AB/InBev, Jealous Protectors Of Trademark, Pretty Blatantly Committing Trademark Infringement

from the cheers! dept

Even if you haven’t read through our previous stories about giant beer brewer AB/InBev being very much into protecting its intellectual property to the extreme, you probably would have guessed that to be the case as a matter of instinct. With a large legal war chest and an equally large legal team, the company has had no problem with gobbling up questionable trademarks and then wielding them as a weapon against even the smallest of non-competitors. With such a strict view on its own IP rights and such an expansive view on trademark law, you would think that InBev would be super into making sure it’s own actions fell well within the bounds of trademark law.

You’d be wrong. Patagonia, the rather well known clothier, has sued InBev over how it’s used a trademark it received in 2012 for “Patagonia”. While you’re sure to be wondering how there could be customer confusion, as the apparel and beer markets are quite different, the details in this case definitely matter. We can start with what InBev did in the early days of holding the trademark, which mounts to essentially: not a thing.

AB InBev was granted a trademark to sell Patagonia beer in the United States in 2012, but the company sat on the name until 2018, when it started selling beer with the branding. Patagonia says their brand was created in the 1960’s and is registered in 90 countries.

So, one party has been using its trademark for decades while the other spent half a decade sitting on theirs. The rest of the details matter as well. For starters, Patagonia released its own brew, called Long Root, in 2016. InBev has also finally started using the Patagonia branding in part to tout a reputation for environmental work that InBev is now getting into. Patagonia, the company, has long been heavily involved in environmental initiatives as well. On top of that, InBev suddenly began setting up pop-up stores on ski hills and in ski villages, which is a prime marketplace for Patagonia. As part of those stores, InBev began selling Patagonia apparel, its rival company’s market for its own trademark. And, keeping all of those details in mind, there is the logo InBev chose to use.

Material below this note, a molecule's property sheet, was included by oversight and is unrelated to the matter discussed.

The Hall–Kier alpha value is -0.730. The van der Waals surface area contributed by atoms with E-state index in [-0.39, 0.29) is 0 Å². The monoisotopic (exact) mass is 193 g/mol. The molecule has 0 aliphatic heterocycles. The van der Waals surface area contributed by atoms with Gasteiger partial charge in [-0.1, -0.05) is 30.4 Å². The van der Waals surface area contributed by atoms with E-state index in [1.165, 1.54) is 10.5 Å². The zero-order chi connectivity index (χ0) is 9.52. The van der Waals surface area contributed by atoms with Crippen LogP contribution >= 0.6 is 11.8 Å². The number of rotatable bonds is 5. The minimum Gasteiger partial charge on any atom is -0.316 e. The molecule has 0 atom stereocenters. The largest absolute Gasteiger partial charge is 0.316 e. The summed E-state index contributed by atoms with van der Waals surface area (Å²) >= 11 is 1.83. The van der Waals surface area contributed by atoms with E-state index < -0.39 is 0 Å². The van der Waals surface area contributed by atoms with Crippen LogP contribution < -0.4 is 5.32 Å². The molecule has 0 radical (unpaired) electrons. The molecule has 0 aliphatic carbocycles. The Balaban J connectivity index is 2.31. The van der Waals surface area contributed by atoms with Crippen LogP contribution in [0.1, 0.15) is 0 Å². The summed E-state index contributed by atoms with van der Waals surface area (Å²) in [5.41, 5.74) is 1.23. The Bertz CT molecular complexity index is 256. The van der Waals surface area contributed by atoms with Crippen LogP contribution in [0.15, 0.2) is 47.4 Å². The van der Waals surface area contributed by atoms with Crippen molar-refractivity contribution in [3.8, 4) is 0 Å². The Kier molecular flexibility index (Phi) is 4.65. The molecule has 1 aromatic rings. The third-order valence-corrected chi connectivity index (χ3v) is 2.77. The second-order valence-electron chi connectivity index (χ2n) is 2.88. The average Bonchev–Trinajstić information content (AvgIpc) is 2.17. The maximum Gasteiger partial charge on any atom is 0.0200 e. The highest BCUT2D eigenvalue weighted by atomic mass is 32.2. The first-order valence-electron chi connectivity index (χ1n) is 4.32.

Now, are those logos super-duper similar? Absolutely not. On the other hand, given all of the details and shady actions mentioned above by InBev, it’s not outlandish for Patagonia to suggest that the logos are close enough to be confusing when all other factors are taken into account.

Once again, as seems to always be the case, we find a huge proponent of intellectual property, one that has been happy to use lawyers to bully others, is likely committing trademark infringement itself. It’s enough to make one wonder if there are any true champions of IP among large companies, or only cynics willing to use it when it suits themselves.

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Companies: inbev, patagonia

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Comments on “AB/InBev, Jealous Protectors Of Trademark, Pretty Blatantly Committing Trademark Infringement”

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18 Comments
Oninoshikosays:

Trademarks are by product type

The clothing maker has never been using that trademark for beer; It only started making a beer 3 years ago (under a different trademark). How you’re proposing InBev knew in 2012 that a highly niche clothing manufacturer (I had never heard of them until this broke) was going to start making beer in 2016 is beyond me.

Jeremy Lymansays:

Re: Re: Trademarks are by product type

Sure, they probably didn’t know Patagonia would enter their market. They probably just registered ALL THE TRADEMARKS and then sat on them, not making use, so if some competitor decided they wanted to enter the market InBev had a weapon to deploy. That’s NOT the purpose of trademark.

Tanner Andrewssays:

The clothing company’s beer branding appears sufficiently different that there should be little confusion. "Long Root" !~ "Patagonia". It may even be not unfair to allow the big beer company to use the latter name in the realm of beer.

On the other hand, now that they are selling merch, there could be confusion. "Patagonia" == "Patagonia", so using the branding to designate the origin of clothing is confusing.

Assuming always that more money gives rise to legal victory, we can predict the result.

SirWiredsays:

I get it; Big Company, Bad, Small Company, Okay.

I happen to agree that this is a pretty blatant trademark problem.

But a while back you wrote about a very similar trade-dress complaint. There, it was Nestle going after a company that made a "FitCrunch" bar, using an identical red/white/blue color scheme (seriously, it looks like they used the same Pantone numbers), the word "Crunch" in gigantic red letters, and it was a competing candy bar, and your conclusion was that the trade dress wasn’t, and I quote, "remotely identical".

So when it’s a hippy-dippy clothing company vs. a huge beer conglomerate, it’s a legit claim, but when it’s an even clearer case and it’s a huge food conglomerate vs. a small producer, it’s The Mighty Boot of Corporate Overreach.

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